“you caught me,” said the hangman to the condemned
“caught me red handed,” but the hangman’s hand kept moving nevertheless.

In this passage, we do not hear the proof the condemned person has collected but it is not enough to stay the execution. And besides, being red handed is kind of the executioner’s job. But the privilege of being quoted, the privilege of having a voice, is integral to this hangman’s power in the poem. I’m thinking of a passage from Jose Esteban Munoz’s Cruising Utopia: The Then and There of Queer Utopia. “Queer evidence” is, according to him, “an evidence that has been queered in relation to the laws of what counts as proof.” In other words, the same proof or evidence can be changed in nature just by the power dynamics of its subject. In the case of this poem, the executioner and the condemned. Munoz goes to write, “Queerness has an especially vexed relationship to evidence. Historically, evidence of queerness has been used to penalize and discipline queer desires, connections, and acts.” I think the evidence that the condemned person in this poem presented, which we do not hear, is a queer one because we do not hear it. The power is the hangman’s because he is the quoted person, the representation of the law. Confronted with evidence, his power remains. Evidence is only ever effective against those society marginalizes and takes voice from.

            In addition to Eisen-Martin’s architecture of the line and page justification, I am also really interested in the way cities, houses, and prisons become figurative spaces in this book and how they express the same themes of power-dynamics, containment, and connections which the poems’ voices instruct. In “May Day,” Eisen-Martin puts a lot of focus onto the architecture of everyday life, the places we inevitably fill with voice. He writes, “under the house” and “while we spend the new sea level at the store.” He writes, “the morning is a zoo in love/ A killing field’s smile// where they send applause in front of their troops.” And, most intriguingly, he writes:

When a neighborhood is in pain, houses stutter at each other

in a theater of human and plaster

 

No one ever goes free, but the walls become more thoughtful and

remember our names.

 

Men think they are passing around cigarettes
But really cigarettes are passing around men

houses stutter at each other
about the rich man’s world

and the poor man’s water

about the rich man’s world

and the poor man’s repetition

 

The poem builds itself around images of buildings which are made because of their placement and the prepositions. We are not in the house, we are under it. (Bachelard, in The Poetics of Space, suggests that under the house, the cellar is near a figurative representation of the subconscious.) Sea-level, in this poem, is not a marker of space but duration of time that can be spent at the store, and morning is a zoo and a killing field. These are all such unusual, again surreal seeming, ways to think about space.  But it is worth noting that none of them inherently include speech. The neighborhood does. The houses stutter! At each other! They are communicating! And they are talking, of all things, about ownership of life and place. They are talking about how it is poor people who repeat themselves. I recognize now my own verbal and poetic habit of repeating myself. And I think about the way the houses and apartment buildings in poor neighborhoods seem to repeat themselves block after block while the towers of the rich are all completely unique modern monuments. Eisen-Martin’s poetics follow this trend too. The nitty gritty details seem to repeat. They change and gather force over time but mostly the forms themselves remain the same. At the 2018 Sarah Lawrence Alumni Writing Festival Traci Brimhall said, “Love is anaphora: repetition and change over time,” and I see that at play here.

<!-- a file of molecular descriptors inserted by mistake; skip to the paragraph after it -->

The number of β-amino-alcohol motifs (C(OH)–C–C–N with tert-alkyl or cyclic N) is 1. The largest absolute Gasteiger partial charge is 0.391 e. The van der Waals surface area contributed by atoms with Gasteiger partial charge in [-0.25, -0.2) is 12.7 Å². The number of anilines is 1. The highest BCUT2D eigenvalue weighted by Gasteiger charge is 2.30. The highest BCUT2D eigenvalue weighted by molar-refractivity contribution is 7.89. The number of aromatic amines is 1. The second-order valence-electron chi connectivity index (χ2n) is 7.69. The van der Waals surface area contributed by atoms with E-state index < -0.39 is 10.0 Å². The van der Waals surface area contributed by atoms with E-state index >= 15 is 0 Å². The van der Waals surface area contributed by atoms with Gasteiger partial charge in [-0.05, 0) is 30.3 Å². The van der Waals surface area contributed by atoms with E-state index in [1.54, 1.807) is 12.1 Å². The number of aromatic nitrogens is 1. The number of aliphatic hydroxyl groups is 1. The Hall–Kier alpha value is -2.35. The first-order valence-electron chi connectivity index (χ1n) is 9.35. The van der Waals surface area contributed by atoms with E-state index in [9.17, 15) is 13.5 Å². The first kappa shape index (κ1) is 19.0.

At their Craft of Poetry Colloquium, Kenneth Something began by describing how the founding of the Black Panther Party began with poetry. Kenneth mentioned that their one hope was that a poem of theirs might affect this same sort of catalytic incitation. Claudia Rankine echoes that in her praise for Heaven is All Goodbyes, saying, “This is resistance of sound.” And Joshua Bennett writes, “In a moment marked by cynicism and disenchantment, Eisen-Martin remains a believer: in the commons, in collective struggle, in our capacity to flourish in the midst of what we were never meant to survive.” Neither of those two blurbs seem like hyperbole to me. They are representative of how I feel about this book too and the things it makes possible in on a macro-scale. On the micro, however, I think it allows me new ways forward in my own work of poetry. Where I have always been, like Eisen-Martin seems to be, interested in how the architecture of poetry mirrors and represents the architecture of cities and surroundings, I now have a new model for how to play on the page. In the poem I turned in for my first workshop of the semester I was trying to find a way to allow three separate and distinct voices to be heard at the same time. Eisen-Martin, I think, does that, and it’s an amazing and unanticipated model for me at this time in my writing life. It has also inspired me to go back to Cruising Utopia and The Poetics of Space. It has inspired me to think about how voices and places are nearly always inseparable because wherever there is a human witness or observation, there will be human noise. There are no quiet places, no matter what Hollywood might tell us.